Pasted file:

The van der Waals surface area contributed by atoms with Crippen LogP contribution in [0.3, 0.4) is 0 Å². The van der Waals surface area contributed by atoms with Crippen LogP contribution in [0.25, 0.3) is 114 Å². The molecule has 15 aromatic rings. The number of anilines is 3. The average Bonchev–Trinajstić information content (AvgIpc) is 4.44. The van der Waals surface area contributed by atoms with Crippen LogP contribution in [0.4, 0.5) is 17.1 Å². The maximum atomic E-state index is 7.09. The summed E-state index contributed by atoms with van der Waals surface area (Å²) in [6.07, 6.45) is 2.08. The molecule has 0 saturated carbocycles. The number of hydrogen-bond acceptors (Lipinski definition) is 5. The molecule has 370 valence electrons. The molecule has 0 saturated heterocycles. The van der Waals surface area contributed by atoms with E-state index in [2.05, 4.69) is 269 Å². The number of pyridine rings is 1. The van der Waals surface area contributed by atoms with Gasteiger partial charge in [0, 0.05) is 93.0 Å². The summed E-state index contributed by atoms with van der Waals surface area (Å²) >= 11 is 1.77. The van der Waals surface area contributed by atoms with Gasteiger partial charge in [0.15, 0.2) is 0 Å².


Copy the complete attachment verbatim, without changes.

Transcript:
The van der Waals surface area contributed by atoms with Crippen LogP contribution in [0.3, 0.4) is 0 Å². The van der Waals surface area contributed by atoms with Crippen LogP contribution in [0.25, 0.3) is 114 Å². The molecule has 15 aromatic rings. The number of anilines is 3. The average Bonchev–Trinajstić information content (AvgIpc) is 4.44. The van der Waals surface area contributed by atoms with Crippen LogP contribution in [0.4, 0.5) is 17.1 Å². The maximum atomic E-state index is 7.09. The summed E-state index contributed by atoms with van der Waals surface area (Å²) in [6.07, 6.45) is 2.08. The molecule has 0 saturated carbocycles. The number of hydrogen-bond acceptors (Lipinski definition) is 5. The molecule has 370 valence electrons. The molecule has 0 saturated heterocycles. The van der Waals surface area contributed by atoms with E-state index in [2.05, 4.69) is 269 Å². The number of pyridine rings is 1. The van der Waals surface area contributed by atoms with Gasteiger partial charge in [0, 0.05) is 93.0 Å². The summed E-state index contributed by atoms with van der Waals surface area (Å²) >= 11 is 1.77. The van der Waals surface area contributed by atoms with Gasteiger partial charge in [0.15, 0.2) is 0 Å².